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Boarding a Sinking Ship? An Investigation of Job Applications to Distressed Firms

Author

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  • Jennifer Brown
  • David A. Matsa

Abstract

We use novel data from a leading online job search platform to examine the impact of corporate distress on firms’ ability to attract job applicants. Survey responses suggest that job seekers accurately perceive firms’ financial condition, as measured by companies’ credit default swap prices and accounting data. Analyzing responses to job postings by major financial firms during the Great Recession, we find that an increase in an employer’s distress results in fewer and lower quality applicants. These effects are particularly evident when the social safety net provides workers with weak protection against unemployment and for positions requiring a college education.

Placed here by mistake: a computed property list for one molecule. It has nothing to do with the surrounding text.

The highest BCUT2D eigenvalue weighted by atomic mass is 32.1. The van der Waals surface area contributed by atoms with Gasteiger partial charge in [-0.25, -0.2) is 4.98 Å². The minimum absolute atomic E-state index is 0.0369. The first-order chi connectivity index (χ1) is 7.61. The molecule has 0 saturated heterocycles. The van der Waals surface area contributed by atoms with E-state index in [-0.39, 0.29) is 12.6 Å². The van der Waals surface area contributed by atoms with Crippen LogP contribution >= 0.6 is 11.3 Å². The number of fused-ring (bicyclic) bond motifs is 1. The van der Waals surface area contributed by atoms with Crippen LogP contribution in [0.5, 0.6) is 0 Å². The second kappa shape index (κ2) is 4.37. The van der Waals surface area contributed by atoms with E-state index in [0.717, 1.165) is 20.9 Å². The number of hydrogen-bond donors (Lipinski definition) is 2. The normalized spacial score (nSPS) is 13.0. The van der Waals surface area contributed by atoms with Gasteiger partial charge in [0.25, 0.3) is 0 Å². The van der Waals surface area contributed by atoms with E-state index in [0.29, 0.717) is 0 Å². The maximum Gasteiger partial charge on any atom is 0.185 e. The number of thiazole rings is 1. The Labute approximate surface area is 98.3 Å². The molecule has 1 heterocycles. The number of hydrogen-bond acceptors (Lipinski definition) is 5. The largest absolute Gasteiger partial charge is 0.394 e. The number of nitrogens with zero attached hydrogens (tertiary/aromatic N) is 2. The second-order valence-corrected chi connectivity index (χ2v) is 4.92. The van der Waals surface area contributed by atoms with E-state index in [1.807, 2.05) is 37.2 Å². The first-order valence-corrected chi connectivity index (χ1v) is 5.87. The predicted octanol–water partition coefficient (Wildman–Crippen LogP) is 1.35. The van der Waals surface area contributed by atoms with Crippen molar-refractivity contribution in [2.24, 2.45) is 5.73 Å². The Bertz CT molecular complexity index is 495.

Suggested Citation

  • Jennifer Brown & David A. Matsa, 2012. "Boarding a Sinking Ship? An Investigation of Job Applications to Distressed Firms," NBER Working Papers 18208, National Bureau of Economic Research, Inc.
  • Handle: RePEc:nbr:nberwo:18208
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    References listed on IDEAS

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    Cited by:

    1. Faberman, R. Jason & Kudlyak, Marianna, 2016. "What Does Online Job Search Tell Us about the Labor Market?," Economic Perspectives, Federal Reserve Bank of Chicago, issue 1, pages 1-15.

    More about this item

    JEL classification:

    • G20 - Financial Economics - - Financial Institutions and Services - - - General
    • G32 - Financial Economics - - Corporate Finance and Governance - - - Financing Policy; Financial Risk and Risk Management; Capital and Ownership Structure; Value of Firms; Goodwill
    • G33 - Financial Economics - - Corporate Finance and Governance - - - Bankruptcy; Liquidation
    • J64 - Labor and Demographic Economics - - Mobility, Unemployment, Vacancies, and Immigrant Workers - - - Unemployment: Models, Duration, Incidence, and Job Search
    • M5 - Business Administration and Business Economics; Marketing; Accounting; Personnel Economics - - Personnel Economics

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